Today (24th) was Christmas in Norway. Just one of the ways Santa manages to get more time to deliver the packages - I'm sure he has lots more coping strategies.

My wife and I are building a house. It'll be done come summer (the roof is on now, roofing tiles and all :-). So I've started to plan ahead for the machine room. The house will have pretty good wiring potential - we'll be able to wire at need (if I have forseen our needs and specified sufficient tubing for wiring). So next obvious need is a switch. Need one with management, VLAN and SNMP support of course; to be able to do interesting things. So my Christmas gift to myself is a Linksys SRW2016, a 16 port 10/100/1000Mbps switch. Way cheap. The management is of the "webview" flavour, but what the hell, it was cheap at the price and has good capabilities. The VLANs will enable me to use as little wiring as posible. The SNMP support will hopefuly motivate me to make Munin a fully fledged MRTG killer (it's important to have dreams! :-) I'll just have to cope with the "webview", whatever.

Best of all, it's fan free and rack mountable. In a few months I'll have to find a cheap 19", 80cm-1m deep rack. If anyone in the Oslo (Norway) area has a rack to spare please write (or call or SMS or MMS)! In the mean-time I have a toy :-)

God Jul!

Friday, December 12, 2008

Linux and Brother MFPs

I've spent some time at my parents' lately. My dad has a huge beast called Brother DCP-9045CDN in the basement office. It's a "MFP", or multi-function printer. It's a scanner/colour printer combo that can also copy. It has a 35 page automatic paper feeder tray.

Ages ago when multifunction devices were introduced it was the age of "winprinters" and "winmodems" - dumb printers and modems that needed pretty advanced and hardware close drivers to work. The multifunction devices were exactly the same. Some of these worked with Linux but everyone were better off avoiding the win* hardware. Winmodems have since gone the way of the dinosaur it seems. I've not researched MFPs in general but this Brother device is very Linux friendly. So friendly is that Brother provides drivers in both RPM and DEB formats.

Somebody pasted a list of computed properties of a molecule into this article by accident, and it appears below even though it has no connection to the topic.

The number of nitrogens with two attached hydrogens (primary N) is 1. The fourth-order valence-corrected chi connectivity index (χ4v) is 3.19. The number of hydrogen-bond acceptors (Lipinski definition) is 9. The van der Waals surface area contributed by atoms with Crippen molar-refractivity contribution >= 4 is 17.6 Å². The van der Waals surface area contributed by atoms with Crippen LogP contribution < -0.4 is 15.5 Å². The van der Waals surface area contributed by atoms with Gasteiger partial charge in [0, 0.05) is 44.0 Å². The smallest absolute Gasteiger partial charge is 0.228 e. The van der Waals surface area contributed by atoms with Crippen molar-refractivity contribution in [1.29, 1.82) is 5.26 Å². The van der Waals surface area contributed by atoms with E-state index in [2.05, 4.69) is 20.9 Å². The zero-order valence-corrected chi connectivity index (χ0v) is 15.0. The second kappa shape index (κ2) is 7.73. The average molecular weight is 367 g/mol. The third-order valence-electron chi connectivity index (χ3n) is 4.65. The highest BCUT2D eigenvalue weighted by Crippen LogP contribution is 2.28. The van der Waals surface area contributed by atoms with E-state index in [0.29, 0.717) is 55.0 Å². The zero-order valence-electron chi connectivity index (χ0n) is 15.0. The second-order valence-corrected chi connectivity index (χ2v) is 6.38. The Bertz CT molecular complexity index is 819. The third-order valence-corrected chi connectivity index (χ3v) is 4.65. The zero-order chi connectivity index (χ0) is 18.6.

I'm plesantly surprised and happy :-)

Looking into this device I found that the printer supports PCL and BR-Script. BR-Script seems a very capable Postscript clone. No need for downloading drivers: just open your CUPS (the Linux/Unix/OS X printer software) configuration interface and configure it as a br-script brother device. This printer has the IP address 192.168.2.45, so I tell CUPS the printer URL is lpd://192.168.2.45/AUTO/ (does anyone know what the IPP URL for these devices are?) CUPS has a good set of Brother drivers and I selected the one described as "Brother DCP-8040 BR-Script3". Once set up it printed at once.

To use the scanner I needed to go to Brother.com and follow the links do support/download drivers and select Linux. I downloaded the .deb package, ran dpkg -i on it on my Ubuntu 8.04 (Hardy) machine. I guess if I hadn't fiddled with this Firefox would have run a GUI installer on the package for me so I just would have had to click "OK". The package contained SANE drivers. SANE is the standard scanner framework on Linux. I just had to run "brsaneconfig2 -a name=dcp9045 model=DCP-9045CDN ip=192.168.2.45" as root - very clearly documented on the site. Then I ran "kooka" (KDE scanner program) from the KDE menu, it asked me what scanner I wanted to use, I selected the Brother one. Insert paper in the scanner press "scan" and it just worked.

*grumble* When Linux is as easy as 1-2-3 - where is the fun in it? >:-)

Thursday, December 11, 2008

Neonode goes bankrupt

If you read my previous posting about the current state of phones you may have been worried for me. Or not. I ended up getting a Neonode N2. For the size, not for the feature list. The feature list is sort of lacking, but they made up for it by very nicely and thoughtfully solving a gaggle of other things.

The one item I've ever owned that got the most "what the hell is that?" or "that's some small phone!" comments. That quite popular phones were this small around 2001 is clearly forgotten.

I like it for it's logical and direct interface. I would have bought their next model. But they went bankrupt. I wonder where I'll have to turn for my next phone.